By C. Todd Lopez
WASHINGTON (April 23, 2013) -- Last month, the Army's senior-most officer told lawmakers budget cuts could result in a decrease in training readiness for follow- on forces to Afghanistan that could result in extended tours for Soldiers already there. That is no longer the case.
During testimony on Capitol Hill April 23, Chief of Staff of the Army Gen. Ray Odierno told members of the Senate Armed Services Committee that "difficult decisions" with regard to the Army budget have eliminated the possibility that Soldiers who are in Afghanistan now might need to stay longer due to the training-related delays of follow-on forces.
Chief among those difficult decisions are the 14 days of civilian furloughs the Army will implement later this year to help reduce costs. The savings there will help the Army train, Odierno said.
"That's allowing us to have enough money to invest in the training of the units that will be placed in Afghanistan, so we will not have to increase tour length," he said. "We've had to make some very difficult decisions here in fiscal year 2013 in order to ensure we do not extend those tour lengths. So they were tough, difficult decisions; but we believe tour lengths will remain the same and we will be able to train the forces that follow up those units."
A primary concern for legislators was the cut in forces the Army will experience between now and the end of fiscal year 2017, coupled with the force cuts that could come with additional sequestration. Right now, the plan for active-duty Army force cuts requires the Army to drop to just 490,000 Soldiers by the end of fiscal year 2017. In 2010, the Army was at 570,000 Soldiers. That's a cut of 80,000 Soldiers.
Additional sequestration could require the Army to cut even more Soldiers, possibly more than 100,000 troops. Though the cuts would come from all three components, Odierno said that about half of that would come from the active force. Were that to happen, the Army might drop to 440,000 Soldiers. That's a number Odierno said will affect what Americans can expect of the Army.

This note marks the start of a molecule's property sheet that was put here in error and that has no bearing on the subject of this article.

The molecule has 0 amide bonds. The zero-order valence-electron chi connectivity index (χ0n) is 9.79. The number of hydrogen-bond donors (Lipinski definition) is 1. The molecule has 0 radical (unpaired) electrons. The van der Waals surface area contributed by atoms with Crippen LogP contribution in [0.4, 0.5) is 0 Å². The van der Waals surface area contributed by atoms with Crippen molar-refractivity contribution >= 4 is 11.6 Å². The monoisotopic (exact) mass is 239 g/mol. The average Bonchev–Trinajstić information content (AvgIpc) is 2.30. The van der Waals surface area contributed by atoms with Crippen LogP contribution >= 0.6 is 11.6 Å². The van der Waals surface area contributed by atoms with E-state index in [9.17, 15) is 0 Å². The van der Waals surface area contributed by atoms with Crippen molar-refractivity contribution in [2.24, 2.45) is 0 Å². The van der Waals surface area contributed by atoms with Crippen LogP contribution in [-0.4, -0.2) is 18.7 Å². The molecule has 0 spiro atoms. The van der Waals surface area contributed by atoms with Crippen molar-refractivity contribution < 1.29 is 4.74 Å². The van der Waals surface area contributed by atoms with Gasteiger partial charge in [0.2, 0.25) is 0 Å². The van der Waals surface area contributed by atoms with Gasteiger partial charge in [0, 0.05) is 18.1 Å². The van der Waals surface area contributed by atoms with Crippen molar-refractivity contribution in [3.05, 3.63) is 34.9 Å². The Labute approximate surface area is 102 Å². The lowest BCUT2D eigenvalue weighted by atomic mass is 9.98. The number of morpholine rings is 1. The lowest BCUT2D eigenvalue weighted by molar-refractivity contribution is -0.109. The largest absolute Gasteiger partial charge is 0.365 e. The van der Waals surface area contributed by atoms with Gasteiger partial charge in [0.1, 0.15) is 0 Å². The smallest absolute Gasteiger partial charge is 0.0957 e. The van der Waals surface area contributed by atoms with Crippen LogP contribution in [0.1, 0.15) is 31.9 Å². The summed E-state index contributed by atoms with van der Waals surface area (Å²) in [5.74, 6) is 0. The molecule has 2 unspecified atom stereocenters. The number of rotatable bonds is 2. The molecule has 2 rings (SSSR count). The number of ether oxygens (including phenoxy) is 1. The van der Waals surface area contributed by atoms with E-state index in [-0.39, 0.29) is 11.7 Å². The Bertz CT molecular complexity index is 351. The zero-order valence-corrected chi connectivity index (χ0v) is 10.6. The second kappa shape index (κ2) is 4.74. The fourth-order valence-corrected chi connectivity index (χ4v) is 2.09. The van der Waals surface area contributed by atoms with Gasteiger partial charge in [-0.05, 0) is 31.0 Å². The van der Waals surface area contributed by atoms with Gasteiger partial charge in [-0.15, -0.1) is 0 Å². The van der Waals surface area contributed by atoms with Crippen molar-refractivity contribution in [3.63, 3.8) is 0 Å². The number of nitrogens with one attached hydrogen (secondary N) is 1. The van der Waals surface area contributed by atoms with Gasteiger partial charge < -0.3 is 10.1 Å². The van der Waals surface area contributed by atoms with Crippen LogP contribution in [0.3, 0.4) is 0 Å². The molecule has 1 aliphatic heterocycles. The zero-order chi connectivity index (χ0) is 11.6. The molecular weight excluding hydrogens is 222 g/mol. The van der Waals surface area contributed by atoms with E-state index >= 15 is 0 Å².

At 490,000 Soldiers, Odierno said the Army "would have enough capability to do one major contingency, maybe something a bit smaller. If we cut another 80-100,000 out, we now put in to question our ability to respond to large-scale major contingencies. And we certainly will not be able to do anything above that."
Coming out of Iraq and Afghanistan, the Army now has "less need to buy things," Secretary of the Army John M. McHugh told senators. That hurts the ability of America's industrial base to sustain itself.
Concern about the industrial base stems from the Army's need to have a place to turn, at a moment's notice, to procure war-fighting materiel.
McHugh told lawmakers the Army is working on two fronts to assess the effects of drawdown and sequestration on America's industrial base. Firstly, he said the Army is working with the Department of Defense to set up the metrics in which to feed "consumption data." Results from that, he said, will be able to "come up with those kinds of red flags" that can be used to identify problems with the industrial base.
The Army is also, on its own, working with a civilian analysis firm to better understand the threats to the industrial base. A report from that effort should be available in June, he said.